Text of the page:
Sometimes we lay aside the search for answers - theological and practical.  And instead we find the all-sufficient hand of God sustaining and helping and leading and comforting.  When we quit the striving for getting it all neatly packaged sometimes our eyes are opened to the all-encompassing love and grace of God that has been flowing about us unnoticed the whole time.

Maybe it's time Job and Job's friends took their eyes off the situation and began fixing them on Jesus - the author and perfector of faith - no matter how weak, feeble and miniscule that faith may be -

Fixing our eyes on Jesus...

Who for the joy set before Him

Endured the Cross.

Jesus suffered and endured His suffering, and completed the work God the Father had laid out for Him.  He conquered sin, death and the grave.  Jesus suffered like no-one else.  And He endured perfectly.

We cannot fail to recognize that Job endured, and though he wasn't perfect, he turned his eyes heavenward and accepted whatever God deemed right.  He willingly submitted himself to His Creator and meekly received whatever God chose to dish out.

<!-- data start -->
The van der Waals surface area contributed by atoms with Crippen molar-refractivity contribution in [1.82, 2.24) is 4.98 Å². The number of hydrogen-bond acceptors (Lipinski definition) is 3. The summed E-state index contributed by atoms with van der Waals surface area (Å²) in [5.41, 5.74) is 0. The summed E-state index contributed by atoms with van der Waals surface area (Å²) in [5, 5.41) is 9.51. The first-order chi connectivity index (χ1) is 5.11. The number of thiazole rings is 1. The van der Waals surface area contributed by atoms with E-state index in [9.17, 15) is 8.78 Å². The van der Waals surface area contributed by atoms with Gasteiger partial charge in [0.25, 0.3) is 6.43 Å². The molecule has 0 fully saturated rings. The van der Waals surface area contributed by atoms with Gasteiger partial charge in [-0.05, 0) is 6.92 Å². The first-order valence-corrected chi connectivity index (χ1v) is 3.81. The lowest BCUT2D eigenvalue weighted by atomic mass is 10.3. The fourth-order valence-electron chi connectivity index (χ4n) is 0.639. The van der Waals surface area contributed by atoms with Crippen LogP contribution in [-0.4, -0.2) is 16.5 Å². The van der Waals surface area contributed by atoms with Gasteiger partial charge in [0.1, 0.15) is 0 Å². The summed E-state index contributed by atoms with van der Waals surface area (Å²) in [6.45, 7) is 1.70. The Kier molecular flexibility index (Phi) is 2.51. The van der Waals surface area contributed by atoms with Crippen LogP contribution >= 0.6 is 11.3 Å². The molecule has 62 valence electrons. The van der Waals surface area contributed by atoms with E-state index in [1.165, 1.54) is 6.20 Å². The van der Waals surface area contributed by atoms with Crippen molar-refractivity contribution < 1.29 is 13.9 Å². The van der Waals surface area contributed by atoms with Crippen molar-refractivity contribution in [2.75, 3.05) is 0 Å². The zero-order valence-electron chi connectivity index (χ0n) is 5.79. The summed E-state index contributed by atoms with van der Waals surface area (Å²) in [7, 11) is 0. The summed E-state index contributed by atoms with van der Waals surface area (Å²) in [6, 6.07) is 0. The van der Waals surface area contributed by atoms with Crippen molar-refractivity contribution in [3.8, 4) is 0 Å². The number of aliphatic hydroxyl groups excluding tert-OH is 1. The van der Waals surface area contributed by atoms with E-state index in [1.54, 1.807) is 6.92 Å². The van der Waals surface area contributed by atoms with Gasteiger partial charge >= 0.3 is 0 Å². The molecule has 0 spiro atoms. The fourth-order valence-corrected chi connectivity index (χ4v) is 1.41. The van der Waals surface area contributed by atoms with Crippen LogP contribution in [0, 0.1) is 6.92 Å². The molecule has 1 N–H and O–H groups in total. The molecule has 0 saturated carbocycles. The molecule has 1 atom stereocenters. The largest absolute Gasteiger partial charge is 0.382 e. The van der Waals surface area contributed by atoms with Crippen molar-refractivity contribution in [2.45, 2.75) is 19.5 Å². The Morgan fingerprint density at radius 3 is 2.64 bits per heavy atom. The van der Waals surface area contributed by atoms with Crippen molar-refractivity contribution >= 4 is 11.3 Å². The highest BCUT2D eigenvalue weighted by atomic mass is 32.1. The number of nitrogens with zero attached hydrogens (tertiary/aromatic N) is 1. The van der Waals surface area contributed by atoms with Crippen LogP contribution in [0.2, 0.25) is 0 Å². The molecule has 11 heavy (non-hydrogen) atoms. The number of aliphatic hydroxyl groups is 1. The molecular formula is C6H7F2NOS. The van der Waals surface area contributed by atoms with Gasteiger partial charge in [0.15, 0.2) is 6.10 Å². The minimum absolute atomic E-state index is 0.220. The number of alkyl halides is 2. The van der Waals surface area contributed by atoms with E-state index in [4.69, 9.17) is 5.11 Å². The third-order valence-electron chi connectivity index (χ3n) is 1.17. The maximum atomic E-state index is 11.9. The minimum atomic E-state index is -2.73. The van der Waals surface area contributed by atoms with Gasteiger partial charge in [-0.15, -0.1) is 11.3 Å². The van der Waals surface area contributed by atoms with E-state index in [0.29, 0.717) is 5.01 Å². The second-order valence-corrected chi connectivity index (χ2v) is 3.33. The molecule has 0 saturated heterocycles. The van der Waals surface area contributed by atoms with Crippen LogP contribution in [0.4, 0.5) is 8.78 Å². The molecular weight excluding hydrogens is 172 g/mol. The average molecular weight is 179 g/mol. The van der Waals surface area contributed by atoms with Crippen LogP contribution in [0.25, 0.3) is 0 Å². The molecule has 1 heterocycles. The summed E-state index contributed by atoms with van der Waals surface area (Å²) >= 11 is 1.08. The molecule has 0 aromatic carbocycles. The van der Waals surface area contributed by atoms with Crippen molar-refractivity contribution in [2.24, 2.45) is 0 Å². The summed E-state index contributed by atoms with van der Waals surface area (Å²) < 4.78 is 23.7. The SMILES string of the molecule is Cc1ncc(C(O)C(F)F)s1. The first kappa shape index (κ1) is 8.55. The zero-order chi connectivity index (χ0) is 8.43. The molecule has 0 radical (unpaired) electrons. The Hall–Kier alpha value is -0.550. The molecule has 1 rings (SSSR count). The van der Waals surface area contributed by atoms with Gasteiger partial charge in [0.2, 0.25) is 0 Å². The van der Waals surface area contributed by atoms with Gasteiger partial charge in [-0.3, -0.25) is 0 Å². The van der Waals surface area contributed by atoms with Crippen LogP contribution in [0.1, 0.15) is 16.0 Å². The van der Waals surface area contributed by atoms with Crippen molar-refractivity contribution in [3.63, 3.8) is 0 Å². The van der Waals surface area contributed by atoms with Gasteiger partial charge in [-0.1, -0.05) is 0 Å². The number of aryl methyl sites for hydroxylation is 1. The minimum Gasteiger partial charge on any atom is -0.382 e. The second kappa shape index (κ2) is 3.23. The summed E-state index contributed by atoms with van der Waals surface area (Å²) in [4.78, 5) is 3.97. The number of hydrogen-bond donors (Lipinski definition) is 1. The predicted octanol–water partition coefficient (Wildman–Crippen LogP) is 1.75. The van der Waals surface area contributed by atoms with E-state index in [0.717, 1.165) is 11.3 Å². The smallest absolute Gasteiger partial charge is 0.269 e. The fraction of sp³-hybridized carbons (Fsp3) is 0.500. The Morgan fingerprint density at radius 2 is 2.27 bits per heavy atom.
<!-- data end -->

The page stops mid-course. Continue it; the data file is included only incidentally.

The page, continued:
And we would be wise to do likewise.


Saturday, February 8, 2014

What Not to say to Job

So we've been reading Job (in the Bible) together as a family.  It's a challenging book - full of questions and musings... And the discussions have been interesting.

It's so easy to see suffering, question it, and we SO BADLY want an answer.  We want to know why, what for, purpose, goals and such.  We want to engineer life so we can avoid suffering.  If we knew the theological neat and tidy little package as to all the why's of life, we could just dot every little i we're missing and go on our merry way knowing that God will surely cater to our sloppy theology and give us what we want so that we can praise ourselves knowing we did better than the next guy whose suffering we can't comprehend.

Okay, maybe we're not ALL like that, just some of us.

And the book of Job, and the description of his suffering is so our there... far from our reach, far from our understanding.  It blows us away with how bad his life was and how few answers there were for his pain.

In our discussions there was mention of 'there is always a purpose in our suffering,' and 'God always wants to teach us something'.  And I wanted to vomit.  Not figuratively.

And I just imagined having a grieving Job sitting in my living room, in pain beyond imagining, having lost 10 children to tragic death and commiserating with him and then leaning over to gently whisper, 'You can do this, Job!  God has a purpose in this!!  Surely He is teaching you something through this and drawing you closer to Him in it!'  Wouldn't he be encouraged?!